The Anti-Lynching Legacy of Rev. T.H. McCallie
Eleanor McCallie Cooper
Students visit the Ed Johnson Memorial in downtown Chattanooga


By Eleanor McCallie Cooper

On Sept. 19, 2021, a memorial was dedicated beside the Walnut Street Bridge in Chattanooga to honor the lives of three African American men: Ed Johnson who was lynched on the bridge in 1906 and the two attorneys, Noah Parden and Styles Hutchins, who defended Mr. Johnson and took the case all the way to the U.S. Supreme Court. Dr. Eleanor McCallie Cooper (GPS class of 1964) and her husband Mel Cooper (Director of Development and VP for Advancement, 1975-2007) were members of the Ed Johnson Committee that carried the project to fruition. Also on the committee were Kathy McCallie Gardner, daughter of Sara and former Head of School Spencer McCallie III ’55, and Sara McCallie, and her husband, Ellis Gardner ’79. 

We asked Dr. Cooper to share the history of the Rev. T.H. McCallie, her great-grandfather, and the school that bears his name as it relates to the tragic story of the 1906 lynching of Ed Johnson. 

Rev T.H. McCallie

Even before the horrible lynching in 1906, The Rev. Thomas H. McCallie (1837–1912), who, in 1905 donated land on Missionary Ridge along with his home there and other buildings, so two of his sons, Spencer McCallie and J. Park McCallie, could open McCallie School, was an outspoken opponent of lynching.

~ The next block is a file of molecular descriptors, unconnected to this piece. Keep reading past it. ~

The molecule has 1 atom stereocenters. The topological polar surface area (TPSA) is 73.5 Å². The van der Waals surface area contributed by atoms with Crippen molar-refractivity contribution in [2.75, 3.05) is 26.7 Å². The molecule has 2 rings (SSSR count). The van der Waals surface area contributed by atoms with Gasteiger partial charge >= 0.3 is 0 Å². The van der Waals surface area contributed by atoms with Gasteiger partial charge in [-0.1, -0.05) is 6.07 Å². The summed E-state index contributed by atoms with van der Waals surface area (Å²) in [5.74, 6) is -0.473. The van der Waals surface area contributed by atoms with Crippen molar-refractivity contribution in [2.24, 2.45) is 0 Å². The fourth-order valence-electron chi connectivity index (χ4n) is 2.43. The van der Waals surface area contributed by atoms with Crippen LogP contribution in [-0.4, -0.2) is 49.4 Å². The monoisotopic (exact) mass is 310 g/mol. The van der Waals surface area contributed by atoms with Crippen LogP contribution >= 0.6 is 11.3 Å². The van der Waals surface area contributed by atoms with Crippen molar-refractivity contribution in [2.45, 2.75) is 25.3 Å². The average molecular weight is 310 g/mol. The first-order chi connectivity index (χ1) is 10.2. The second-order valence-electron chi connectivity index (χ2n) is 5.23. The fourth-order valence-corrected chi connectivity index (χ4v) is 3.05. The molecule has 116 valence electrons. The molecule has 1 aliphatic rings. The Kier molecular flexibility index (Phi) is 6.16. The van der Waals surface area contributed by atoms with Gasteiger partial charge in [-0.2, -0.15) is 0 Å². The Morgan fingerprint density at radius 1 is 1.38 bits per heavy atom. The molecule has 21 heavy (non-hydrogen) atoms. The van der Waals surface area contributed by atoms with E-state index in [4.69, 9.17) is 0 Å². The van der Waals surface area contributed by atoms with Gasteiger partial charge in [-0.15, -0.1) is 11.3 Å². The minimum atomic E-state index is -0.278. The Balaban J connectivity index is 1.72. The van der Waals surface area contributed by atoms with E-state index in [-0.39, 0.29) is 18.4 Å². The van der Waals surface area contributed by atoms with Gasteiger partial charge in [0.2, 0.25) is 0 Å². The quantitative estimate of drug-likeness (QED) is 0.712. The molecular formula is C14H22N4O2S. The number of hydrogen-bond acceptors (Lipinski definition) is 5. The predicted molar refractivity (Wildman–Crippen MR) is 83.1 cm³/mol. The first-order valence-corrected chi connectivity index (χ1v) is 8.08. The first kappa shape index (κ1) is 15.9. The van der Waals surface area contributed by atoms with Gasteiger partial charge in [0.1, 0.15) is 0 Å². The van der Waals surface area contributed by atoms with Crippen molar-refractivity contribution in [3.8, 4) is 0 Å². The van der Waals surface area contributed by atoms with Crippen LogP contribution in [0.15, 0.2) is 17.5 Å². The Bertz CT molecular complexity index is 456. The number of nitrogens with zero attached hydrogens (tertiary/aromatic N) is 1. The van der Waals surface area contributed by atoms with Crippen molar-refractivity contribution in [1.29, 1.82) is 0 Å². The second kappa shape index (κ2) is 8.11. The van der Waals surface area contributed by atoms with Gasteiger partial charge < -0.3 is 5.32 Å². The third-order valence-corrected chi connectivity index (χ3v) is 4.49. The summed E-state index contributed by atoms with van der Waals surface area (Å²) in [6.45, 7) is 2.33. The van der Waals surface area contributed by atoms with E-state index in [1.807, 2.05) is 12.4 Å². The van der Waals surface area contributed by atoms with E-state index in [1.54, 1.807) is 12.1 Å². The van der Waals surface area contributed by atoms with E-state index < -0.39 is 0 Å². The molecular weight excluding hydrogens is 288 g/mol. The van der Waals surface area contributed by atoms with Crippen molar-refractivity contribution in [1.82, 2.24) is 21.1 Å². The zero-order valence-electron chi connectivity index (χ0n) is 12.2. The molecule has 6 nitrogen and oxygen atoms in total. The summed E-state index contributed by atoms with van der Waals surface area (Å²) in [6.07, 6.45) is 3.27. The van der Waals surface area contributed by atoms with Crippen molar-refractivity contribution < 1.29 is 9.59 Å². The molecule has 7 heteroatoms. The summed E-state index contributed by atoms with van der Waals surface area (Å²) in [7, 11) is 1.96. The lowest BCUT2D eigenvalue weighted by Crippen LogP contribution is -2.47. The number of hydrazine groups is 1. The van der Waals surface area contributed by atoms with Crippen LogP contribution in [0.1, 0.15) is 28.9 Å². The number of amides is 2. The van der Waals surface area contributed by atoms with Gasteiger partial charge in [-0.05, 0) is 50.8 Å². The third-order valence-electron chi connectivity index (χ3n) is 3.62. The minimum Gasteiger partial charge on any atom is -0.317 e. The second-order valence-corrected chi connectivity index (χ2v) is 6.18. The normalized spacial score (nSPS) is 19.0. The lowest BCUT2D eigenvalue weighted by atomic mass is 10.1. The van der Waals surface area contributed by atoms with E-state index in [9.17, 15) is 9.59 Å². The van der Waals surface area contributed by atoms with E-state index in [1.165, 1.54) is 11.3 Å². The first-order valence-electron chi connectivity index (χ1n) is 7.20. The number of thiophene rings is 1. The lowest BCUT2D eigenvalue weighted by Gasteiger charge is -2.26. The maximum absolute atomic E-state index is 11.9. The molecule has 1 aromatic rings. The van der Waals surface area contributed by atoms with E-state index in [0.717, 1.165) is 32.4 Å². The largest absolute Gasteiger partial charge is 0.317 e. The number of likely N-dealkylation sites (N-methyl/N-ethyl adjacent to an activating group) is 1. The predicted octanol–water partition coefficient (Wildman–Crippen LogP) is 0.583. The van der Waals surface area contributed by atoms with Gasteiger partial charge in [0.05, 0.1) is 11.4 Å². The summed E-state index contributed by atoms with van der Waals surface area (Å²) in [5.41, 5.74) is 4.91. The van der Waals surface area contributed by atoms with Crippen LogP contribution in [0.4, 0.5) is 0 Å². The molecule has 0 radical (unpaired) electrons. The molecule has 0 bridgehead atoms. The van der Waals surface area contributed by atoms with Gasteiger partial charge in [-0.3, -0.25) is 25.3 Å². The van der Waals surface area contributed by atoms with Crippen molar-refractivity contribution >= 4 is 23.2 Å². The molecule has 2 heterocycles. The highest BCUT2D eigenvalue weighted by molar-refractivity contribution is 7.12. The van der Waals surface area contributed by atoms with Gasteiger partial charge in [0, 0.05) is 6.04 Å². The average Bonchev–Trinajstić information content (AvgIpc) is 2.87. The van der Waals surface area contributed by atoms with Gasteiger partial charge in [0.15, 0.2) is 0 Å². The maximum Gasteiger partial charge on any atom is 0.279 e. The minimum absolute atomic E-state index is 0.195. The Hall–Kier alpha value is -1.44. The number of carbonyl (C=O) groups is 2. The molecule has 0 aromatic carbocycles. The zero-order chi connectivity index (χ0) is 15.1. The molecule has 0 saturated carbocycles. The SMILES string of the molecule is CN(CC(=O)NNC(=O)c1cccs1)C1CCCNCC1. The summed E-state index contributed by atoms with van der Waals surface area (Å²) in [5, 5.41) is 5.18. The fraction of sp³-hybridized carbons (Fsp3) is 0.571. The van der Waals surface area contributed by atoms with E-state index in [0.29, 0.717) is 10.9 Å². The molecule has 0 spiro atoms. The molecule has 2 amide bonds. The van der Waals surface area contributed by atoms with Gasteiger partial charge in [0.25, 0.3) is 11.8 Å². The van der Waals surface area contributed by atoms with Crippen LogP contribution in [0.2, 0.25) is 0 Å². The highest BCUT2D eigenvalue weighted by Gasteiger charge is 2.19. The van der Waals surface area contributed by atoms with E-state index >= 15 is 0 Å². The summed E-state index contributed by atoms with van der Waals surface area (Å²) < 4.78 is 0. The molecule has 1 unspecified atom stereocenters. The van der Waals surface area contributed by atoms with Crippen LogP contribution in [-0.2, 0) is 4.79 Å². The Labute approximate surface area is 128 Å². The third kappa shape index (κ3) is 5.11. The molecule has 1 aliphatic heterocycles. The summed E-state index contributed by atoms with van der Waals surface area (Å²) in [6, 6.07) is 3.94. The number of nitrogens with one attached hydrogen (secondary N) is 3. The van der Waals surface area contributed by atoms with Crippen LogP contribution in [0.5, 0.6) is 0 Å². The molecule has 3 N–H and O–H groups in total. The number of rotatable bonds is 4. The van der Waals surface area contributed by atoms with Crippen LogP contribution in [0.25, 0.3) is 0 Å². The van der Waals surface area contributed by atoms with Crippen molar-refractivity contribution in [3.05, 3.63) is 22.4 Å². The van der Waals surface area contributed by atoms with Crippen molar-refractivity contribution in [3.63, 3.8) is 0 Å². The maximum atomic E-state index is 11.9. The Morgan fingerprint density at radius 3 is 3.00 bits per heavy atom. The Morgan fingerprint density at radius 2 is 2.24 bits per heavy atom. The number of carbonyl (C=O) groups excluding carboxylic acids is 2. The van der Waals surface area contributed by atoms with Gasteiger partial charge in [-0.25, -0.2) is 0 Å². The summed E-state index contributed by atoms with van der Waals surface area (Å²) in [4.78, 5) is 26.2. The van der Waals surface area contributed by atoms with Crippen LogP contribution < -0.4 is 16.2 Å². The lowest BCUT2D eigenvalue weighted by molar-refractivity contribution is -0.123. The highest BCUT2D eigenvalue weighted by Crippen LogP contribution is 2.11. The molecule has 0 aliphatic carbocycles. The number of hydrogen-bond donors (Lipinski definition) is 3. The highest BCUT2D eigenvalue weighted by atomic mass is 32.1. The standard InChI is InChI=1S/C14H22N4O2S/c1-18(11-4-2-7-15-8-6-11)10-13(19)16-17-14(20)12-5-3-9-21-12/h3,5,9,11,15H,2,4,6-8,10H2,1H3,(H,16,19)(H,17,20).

In 1893, the Rev. McCallie, already retired from the ministry and living on his farm on Missionary Ridge, read in the newspaper that a Black man named Alfred Blount had been hung on the Walnut Street Bridge. It made him sick. That next Sunday, February 20, 1893, he was the guest preacher at Highland Park Presbyterian Church. The house was packed. His sermon was entitled “The Mob and Mob Law.” 

Using Romans 13: 1-4 as his text, he condemned lynching in no uncertain terms, stating these reasons:

First, it is murder.
It is lawlessness.
It is contagious.
It utterly fails in its effect.
It is cowardly.
It arouses bitter race antagonisms.
It brings the city into discredit.
It is in danger of striking down the innocent.

The Rev. McCallie, age 56 at that time, already looked like the old man we know from the portrait of him that hangs in the Dining Hall – bald, deep-set eyes, with a white-gray beard and mustache. In the sermon, he expressed a sense of shame for the city of his childhood, no doubt recalling his early adult years when the Civil War broke out, and he and his new bride decided to stay in the city, rather than retreat as many citizens had, and to serve in whatever capacity they were needed. Their house became a hospital and hospice to both armies, and for that lack of partisanship, he was later accused of treason by the Confederate officials and sentenced to be removed North. Fortunately, the war ended before that sentence was carried out, and he never had to leave Chattanooga.